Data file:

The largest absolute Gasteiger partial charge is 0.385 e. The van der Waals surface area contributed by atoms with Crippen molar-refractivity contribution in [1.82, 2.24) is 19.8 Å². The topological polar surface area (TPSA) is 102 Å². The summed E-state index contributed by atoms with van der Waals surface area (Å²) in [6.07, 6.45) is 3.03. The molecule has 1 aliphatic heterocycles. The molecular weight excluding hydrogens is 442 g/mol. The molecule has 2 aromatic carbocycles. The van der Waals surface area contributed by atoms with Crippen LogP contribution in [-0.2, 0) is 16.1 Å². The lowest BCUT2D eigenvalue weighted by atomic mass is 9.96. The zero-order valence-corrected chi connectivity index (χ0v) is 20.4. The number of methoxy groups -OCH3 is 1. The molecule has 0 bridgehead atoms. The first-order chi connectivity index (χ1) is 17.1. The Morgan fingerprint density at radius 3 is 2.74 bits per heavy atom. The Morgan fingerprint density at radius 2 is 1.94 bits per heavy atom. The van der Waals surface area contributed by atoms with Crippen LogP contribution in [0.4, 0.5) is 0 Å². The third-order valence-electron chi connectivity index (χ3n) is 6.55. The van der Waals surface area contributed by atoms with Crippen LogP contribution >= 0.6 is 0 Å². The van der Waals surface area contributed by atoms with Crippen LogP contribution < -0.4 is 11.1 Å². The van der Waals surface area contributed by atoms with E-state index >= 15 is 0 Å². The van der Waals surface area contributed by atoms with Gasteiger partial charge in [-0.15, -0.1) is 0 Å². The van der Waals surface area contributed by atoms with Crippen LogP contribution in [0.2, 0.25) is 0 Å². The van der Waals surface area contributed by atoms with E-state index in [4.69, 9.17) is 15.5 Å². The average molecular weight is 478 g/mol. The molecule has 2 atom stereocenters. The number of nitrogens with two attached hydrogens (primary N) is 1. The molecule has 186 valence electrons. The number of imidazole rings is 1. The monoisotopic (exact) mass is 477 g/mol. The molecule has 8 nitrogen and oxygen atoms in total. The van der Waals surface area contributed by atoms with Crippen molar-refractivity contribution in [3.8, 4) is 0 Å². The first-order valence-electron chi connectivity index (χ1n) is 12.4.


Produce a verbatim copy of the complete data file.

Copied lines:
The largest absolute Gasteiger partial charge is 0.385 e. The van der Waals surface area contributed by atoms with Crippen molar-refractivity contribution in [1.82, 2.24) is 19.8 Å². The topological polar surface area (TPSA) is 102 Å². The summed E-state index contributed by atoms with van der Waals surface area (Å²) in [6.07, 6.45) is 3.03. The molecule has 1 aliphatic heterocycles. The molecular weight excluding hydrogens is 442 g/mol. The molecule has 2 aromatic carbocycles. The van der Waals surface area contributed by atoms with Crippen LogP contribution in [-0.2, 0) is 16.1 Å². The lowest BCUT2D eigenvalue weighted by atomic mass is 9.96. The zero-order valence-corrected chi connectivity index (χ0v) is 20.4. The number of methoxy groups -OCH3 is 1. The molecule has 0 bridgehead atoms. The first-order chi connectivity index (χ1) is 17.1. The Morgan fingerprint density at radius 3 is 2.74 bits per heavy atom. The Morgan fingerprint density at radius 2 is 1.94 bits per heavy atom. The van der Waals surface area contributed by atoms with Crippen LogP contribution in [0.4, 0.5) is 0 Å². The third-order valence-electron chi connectivity index (χ3n) is 6.55. The van der Waals surface area contributed by atoms with Crippen LogP contribution >= 0.6 is 0 Å². The van der Waals surface area contributed by atoms with Crippen LogP contribution < -0.4 is 11.1 Å². The van der Waals surface area contributed by atoms with E-state index >= 15 is 0 Å². The van der Waals surface area contributed by atoms with Gasteiger partial charge in [-0.15, -0.1) is 0 Å². The van der Waals surface area contributed by atoms with Crippen LogP contribution in [0.2, 0.25) is 0 Å². The van der Waals surface area contributed by atoms with E-state index in [4.69, 9.17) is 15.5 Å². The average molecular weight is 478 g/mol. The molecule has 2 atom stereocenters. The number of nitrogens with two attached hydrogens (primary N) is 1. The molecule has 186 valence electrons. The number of imidazole rings is 1. The monoisotopic (exact) mass is 477 g/mol. The molecule has 8 nitrogen and oxygen atoms in total. The van der Waals surface area contributed by atoms with Crippen molar-refractivity contribution in [3.8, 4) is 0 Å². The first-order valence-electron chi connectivity index (χ1n) is 12.4.